The RX-100 sounds like a good choice. While the sensor isn't quite as big as a 4/3 or aps-c type, the extra speed /stops on the lens (compared to typical kit lenses) compensate for that to a large extent; and it's a bit more compact than the mirrorless-interchangeable lens type cameras sporting those big sensors.
I shall report back
Some climbing shots from the new RX100 here:
Size 113.3 x 65.4 x 69.6mm
Weight (g) 482
Yes the terms compact, and pocket size camera are used in the description. Although I wasn't seriously suggesting this to the op as an alternative.
It looks exciting though - thanks for highlighting it! Not something I would ever own but nice to see what's out there. I couldn't understand from the spec whether the lens has a single focal length. They refer to it as "prime" AND "fixed" both of which can mean single focal length, though "fixed" in this context could mean "not interchangeable"....but it kind of looks removable...they also just give one aperture and f/2.0 is fairly fast for a non-changing aperture on a zoom lens (I have a Zeiss f/2.0-2.2 though, and that is 10 years old, so who knows!)
I probably missed something on the spec sheet there.
Can't wait to put it through its paces this winter.
The Canon S110 has been available in NZ (parallel imported for a few weeks at least)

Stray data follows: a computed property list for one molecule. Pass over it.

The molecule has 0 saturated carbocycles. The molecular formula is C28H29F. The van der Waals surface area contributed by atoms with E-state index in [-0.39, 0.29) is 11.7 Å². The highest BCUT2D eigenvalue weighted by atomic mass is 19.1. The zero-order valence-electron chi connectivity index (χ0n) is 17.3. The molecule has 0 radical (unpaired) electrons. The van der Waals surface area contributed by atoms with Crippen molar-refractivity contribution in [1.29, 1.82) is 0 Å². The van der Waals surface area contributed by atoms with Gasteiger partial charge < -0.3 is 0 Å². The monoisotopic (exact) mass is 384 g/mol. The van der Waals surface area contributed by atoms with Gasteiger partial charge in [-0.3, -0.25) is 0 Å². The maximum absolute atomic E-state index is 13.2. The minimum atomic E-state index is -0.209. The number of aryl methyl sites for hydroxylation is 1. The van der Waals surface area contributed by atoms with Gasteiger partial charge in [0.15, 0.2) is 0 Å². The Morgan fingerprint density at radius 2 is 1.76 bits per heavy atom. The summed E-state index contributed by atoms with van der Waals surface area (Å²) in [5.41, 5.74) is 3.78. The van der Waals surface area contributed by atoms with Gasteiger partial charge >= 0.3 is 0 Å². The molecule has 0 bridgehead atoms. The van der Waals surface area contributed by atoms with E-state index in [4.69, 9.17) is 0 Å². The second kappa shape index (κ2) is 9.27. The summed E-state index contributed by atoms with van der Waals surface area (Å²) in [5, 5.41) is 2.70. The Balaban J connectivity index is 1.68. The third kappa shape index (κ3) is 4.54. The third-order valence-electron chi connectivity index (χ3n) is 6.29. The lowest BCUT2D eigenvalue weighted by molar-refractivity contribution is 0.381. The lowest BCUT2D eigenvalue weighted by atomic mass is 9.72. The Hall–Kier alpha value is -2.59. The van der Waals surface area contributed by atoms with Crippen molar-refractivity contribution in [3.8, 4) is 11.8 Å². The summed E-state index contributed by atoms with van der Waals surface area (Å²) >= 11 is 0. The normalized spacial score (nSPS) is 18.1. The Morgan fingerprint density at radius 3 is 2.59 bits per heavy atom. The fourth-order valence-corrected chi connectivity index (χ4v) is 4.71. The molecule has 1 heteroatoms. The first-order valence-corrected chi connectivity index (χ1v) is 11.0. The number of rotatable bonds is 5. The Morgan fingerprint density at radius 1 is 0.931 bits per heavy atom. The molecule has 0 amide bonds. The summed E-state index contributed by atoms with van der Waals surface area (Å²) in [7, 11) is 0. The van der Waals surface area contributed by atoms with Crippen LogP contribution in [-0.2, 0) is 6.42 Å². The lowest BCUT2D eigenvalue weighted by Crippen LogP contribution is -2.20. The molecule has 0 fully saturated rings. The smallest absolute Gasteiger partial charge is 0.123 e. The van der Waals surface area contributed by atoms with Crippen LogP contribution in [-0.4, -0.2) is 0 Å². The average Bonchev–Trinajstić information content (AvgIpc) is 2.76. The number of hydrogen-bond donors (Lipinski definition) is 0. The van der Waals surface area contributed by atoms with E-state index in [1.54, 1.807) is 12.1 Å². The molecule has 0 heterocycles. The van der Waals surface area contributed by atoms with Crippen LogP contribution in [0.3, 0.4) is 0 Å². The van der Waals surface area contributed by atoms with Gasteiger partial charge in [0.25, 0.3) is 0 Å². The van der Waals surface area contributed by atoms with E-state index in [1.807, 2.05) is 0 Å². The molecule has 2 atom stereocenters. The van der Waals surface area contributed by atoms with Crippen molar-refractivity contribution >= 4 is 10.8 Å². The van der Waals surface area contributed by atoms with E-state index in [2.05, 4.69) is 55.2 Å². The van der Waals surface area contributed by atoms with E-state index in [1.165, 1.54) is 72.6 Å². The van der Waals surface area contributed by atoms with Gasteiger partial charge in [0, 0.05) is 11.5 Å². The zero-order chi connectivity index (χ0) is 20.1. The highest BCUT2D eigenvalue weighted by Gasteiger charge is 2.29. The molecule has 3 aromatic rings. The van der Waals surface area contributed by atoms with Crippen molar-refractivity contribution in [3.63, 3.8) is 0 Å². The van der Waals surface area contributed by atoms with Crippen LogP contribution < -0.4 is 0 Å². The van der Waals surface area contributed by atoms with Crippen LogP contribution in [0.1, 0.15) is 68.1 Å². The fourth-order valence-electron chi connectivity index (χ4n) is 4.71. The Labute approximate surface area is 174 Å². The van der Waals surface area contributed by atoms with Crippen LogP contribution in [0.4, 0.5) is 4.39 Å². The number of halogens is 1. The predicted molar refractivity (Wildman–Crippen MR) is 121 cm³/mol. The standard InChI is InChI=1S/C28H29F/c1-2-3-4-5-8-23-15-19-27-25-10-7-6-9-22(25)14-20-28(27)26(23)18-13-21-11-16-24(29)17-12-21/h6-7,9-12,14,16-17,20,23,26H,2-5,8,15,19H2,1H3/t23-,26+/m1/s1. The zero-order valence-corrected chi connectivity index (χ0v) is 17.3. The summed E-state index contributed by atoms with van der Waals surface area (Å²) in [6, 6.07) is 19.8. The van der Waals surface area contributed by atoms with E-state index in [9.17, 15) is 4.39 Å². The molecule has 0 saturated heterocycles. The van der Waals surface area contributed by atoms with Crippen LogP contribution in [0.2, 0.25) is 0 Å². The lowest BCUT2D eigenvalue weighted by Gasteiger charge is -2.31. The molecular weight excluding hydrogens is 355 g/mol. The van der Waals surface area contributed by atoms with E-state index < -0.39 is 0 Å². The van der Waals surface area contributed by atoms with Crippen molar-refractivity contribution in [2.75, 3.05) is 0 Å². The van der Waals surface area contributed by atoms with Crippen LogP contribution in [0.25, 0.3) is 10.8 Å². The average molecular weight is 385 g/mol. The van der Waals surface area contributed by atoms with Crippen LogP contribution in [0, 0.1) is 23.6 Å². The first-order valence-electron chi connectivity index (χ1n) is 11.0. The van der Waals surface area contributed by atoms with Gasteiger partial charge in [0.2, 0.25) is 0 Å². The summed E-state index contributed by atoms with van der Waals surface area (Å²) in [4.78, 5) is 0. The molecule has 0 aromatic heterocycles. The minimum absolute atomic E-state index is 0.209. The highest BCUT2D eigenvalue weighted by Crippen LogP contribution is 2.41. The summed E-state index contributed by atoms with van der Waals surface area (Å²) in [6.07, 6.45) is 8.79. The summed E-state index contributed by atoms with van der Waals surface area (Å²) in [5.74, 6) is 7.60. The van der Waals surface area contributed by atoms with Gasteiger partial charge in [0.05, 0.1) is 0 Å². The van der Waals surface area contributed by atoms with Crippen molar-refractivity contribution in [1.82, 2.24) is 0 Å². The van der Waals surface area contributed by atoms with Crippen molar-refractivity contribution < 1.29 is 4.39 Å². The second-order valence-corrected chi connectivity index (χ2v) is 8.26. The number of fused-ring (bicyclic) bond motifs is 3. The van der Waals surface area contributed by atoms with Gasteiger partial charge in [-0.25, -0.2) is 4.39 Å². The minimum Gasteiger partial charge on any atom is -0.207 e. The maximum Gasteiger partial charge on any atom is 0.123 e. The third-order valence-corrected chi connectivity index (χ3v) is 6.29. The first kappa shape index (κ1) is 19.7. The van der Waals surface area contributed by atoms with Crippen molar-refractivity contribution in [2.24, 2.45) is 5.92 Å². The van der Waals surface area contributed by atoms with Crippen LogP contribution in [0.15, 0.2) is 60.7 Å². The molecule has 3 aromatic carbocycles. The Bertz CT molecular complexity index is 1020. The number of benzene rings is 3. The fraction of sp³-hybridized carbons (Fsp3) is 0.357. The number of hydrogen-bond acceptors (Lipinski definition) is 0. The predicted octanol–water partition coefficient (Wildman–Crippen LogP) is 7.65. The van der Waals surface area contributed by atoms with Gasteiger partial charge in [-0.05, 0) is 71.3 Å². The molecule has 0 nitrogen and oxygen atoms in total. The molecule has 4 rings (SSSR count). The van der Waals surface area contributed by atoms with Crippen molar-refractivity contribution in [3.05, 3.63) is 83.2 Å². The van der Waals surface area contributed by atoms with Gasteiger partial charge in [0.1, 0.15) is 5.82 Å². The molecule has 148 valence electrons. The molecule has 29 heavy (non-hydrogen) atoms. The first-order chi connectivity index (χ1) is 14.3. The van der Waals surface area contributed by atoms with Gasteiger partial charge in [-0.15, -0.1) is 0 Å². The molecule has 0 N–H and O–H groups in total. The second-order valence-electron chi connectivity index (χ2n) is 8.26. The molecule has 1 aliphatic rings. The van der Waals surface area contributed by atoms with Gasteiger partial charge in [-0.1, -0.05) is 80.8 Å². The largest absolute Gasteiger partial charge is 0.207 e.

I have been going through same process
wanting RAW, Wide and a longer lens, pocketable for climbing mtb. 24-120 mm much more useful than means more to me than 28-112 or 28-90
I considered the (now superceded) Olympus X1which had a great lens but in the end went for size and faster burst rate and will cope with the poor battery life of the older S100
Hey Jamie - so how is the RX100 working out?
You know me though, I need some decent winter conditions before I really put it through its paces.
The HD video is excellent - a huge step up from my Canon Ixus - so I'll hopefully try making a few short films as I've got some fun ideas on stories I can tell in the mountains.
I've never had a panoramic stitch mode in-camera, so have found that to be very clever - you can hold the camera in portrait orientation, and pan it left or right to give a huge wide shot, so the 28mm lens isn't at all limiting.
It seems to do everything I want.
Lovely autumn colours here on the west coast now, so I was out in Glen Loy this arvo. Might stick a shot up here once I've been through them.
That's is great to hear!
Now I'm tempted!
Ian Parnell seemed to like it too.
With a compact camera barrel distortion is going to be counteracted in-camera by the software. Unless you get a dSLR with a very good lens you will get distortion; however, I wouldn't worry so much about this. Very easy to correct in PS.
Elsewhere on the site
Tonight's Boxing Day/Friday Night Video features gritstone climbing in Staffordshire - what better way to get motivated for... Read more
The release of Peter Jackson's new film The Hobbit: The Battle of the Five Armies on 12th December may not appear to link to... Read more
Outside’s BIG WINTER SALE is now on! We’ve got up to 45% off selected waterproofs, softshells, fleeces,... Read more
F ounded in 1993, Mountain Hardwear are a pretty young mountaineering clothing and equipment manufacturer but are also one of... Read more
Perhaps the perfect Xmas gift for the climber in your life... Wild Country's Crack School has two of the worlds best crack... Read more